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Amanda K. Riske, Catherine E. Cullicott, Amanda Mohammad Mirzaei, Amanda Jansen, and James Middleton

We introduce the Into Math Graph tool, which students use to graph how “into" mathematics they are over time. Using this tool can help teachers foster conversations with students and design experiences that focus on engagement from the student’s perspective.

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Rebecca Vinsonhaler and Alison G. Lynch

This article focuses on students use and understanding of counterexamples and is part of a research project on the role of examples in proving. We share student interviews and offer suggestions for how teachers can support student reasoning and thinking and promote productive struggle by incorporating counterexamples into the classroom.

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Sherin Gamoran Miriam and James Lynn

This article explores three processes involved in attending to evidence of students' thinking, one of the Mathematics Teaching Practices in Principles to Actions: Ensuring Mathematical Success for All. These processes, explored during an activity on proportional relationships, are discussed in this article, another installment in the series.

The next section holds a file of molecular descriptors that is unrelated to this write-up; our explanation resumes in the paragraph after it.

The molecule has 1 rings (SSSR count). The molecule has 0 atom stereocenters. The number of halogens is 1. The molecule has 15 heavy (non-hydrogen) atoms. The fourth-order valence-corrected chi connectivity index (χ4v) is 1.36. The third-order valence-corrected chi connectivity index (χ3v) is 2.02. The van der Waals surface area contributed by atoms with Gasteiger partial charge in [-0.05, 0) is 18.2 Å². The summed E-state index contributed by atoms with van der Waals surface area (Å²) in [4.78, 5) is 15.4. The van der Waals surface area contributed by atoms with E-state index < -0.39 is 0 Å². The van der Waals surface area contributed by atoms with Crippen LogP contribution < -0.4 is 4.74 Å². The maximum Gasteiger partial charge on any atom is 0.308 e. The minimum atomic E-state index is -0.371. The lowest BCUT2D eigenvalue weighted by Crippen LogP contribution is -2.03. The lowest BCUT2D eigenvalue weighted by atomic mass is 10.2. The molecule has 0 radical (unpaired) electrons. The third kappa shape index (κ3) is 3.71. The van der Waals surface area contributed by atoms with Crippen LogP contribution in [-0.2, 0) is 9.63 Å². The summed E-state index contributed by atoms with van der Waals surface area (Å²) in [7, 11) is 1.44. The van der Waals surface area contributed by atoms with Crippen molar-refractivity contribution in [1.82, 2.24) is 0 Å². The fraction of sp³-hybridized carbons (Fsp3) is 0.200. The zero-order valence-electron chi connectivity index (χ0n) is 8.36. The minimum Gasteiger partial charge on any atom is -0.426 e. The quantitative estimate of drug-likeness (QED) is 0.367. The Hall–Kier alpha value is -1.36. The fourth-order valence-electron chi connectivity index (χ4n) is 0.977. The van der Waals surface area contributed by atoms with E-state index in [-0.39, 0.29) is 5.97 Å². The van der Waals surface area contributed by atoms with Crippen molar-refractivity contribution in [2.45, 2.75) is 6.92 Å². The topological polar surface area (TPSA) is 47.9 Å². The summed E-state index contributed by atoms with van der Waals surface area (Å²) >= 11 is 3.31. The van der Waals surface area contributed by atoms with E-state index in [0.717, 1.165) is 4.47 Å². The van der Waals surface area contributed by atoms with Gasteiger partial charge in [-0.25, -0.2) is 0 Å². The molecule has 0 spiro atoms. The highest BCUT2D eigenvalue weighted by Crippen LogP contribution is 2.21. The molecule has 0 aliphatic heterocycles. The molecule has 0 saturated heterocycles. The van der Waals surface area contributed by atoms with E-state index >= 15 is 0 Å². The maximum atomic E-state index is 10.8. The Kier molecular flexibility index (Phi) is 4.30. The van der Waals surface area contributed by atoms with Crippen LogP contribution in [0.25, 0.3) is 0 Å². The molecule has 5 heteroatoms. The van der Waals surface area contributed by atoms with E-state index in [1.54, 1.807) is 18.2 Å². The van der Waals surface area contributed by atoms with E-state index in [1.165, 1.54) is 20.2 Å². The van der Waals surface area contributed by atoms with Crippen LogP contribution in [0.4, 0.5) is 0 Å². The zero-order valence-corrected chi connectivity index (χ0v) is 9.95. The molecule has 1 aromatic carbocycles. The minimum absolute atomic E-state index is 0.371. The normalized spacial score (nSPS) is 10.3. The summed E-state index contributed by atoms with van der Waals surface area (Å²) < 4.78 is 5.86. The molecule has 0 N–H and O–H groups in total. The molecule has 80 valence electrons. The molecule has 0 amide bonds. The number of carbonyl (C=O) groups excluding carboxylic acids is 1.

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Sarah K. Bleiler-Baxter, Sister Cecilia Anne Wanner O.P., and Jeremy F. Strayer

Explore what it means to balance love for mathematics with love for students.

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Aaron M. Rumack and DeAnn Huinker

Capturing students' own observations before solving a problem propelled a culture of sense making by meeting needs typical of middle school learners.

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Lee Melvin M. Peralta

One of the many benefits of teaching mathematics is having the opportunity to encounter unexpected mathematical connections while planning lessons or exploring ideas with students and colleagues. Consider the two problems in figure 1.

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Laurie Speranzo and Erik Tillema

Specific teacher moves and lesson planning can facilitate student empowerment in the middle school classroom.

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Wayne Nirode

To introduce sinusoidal functions, I use an animation of a Ferris wheel rotating for 60 seconds, with one seat labeled You (see fig. 1). Students draw a graph of their height above ground as a function of time with appropriate units and scales on both axes. Next a volunteer shares his or her graph. I then ask someone to share a different graph. I choose one student with a curved graph (see fig. 2a) and another with a piece-wise linear (sawtooth) graph (see fig. 2b).

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Clayton M. Edwards, Rebecca R. Robichaux-Davis, and Brian E. Townsend

Three inquiry-based tasks highlight the planning, classroom discourse, positive results, and growth in one class's journey.

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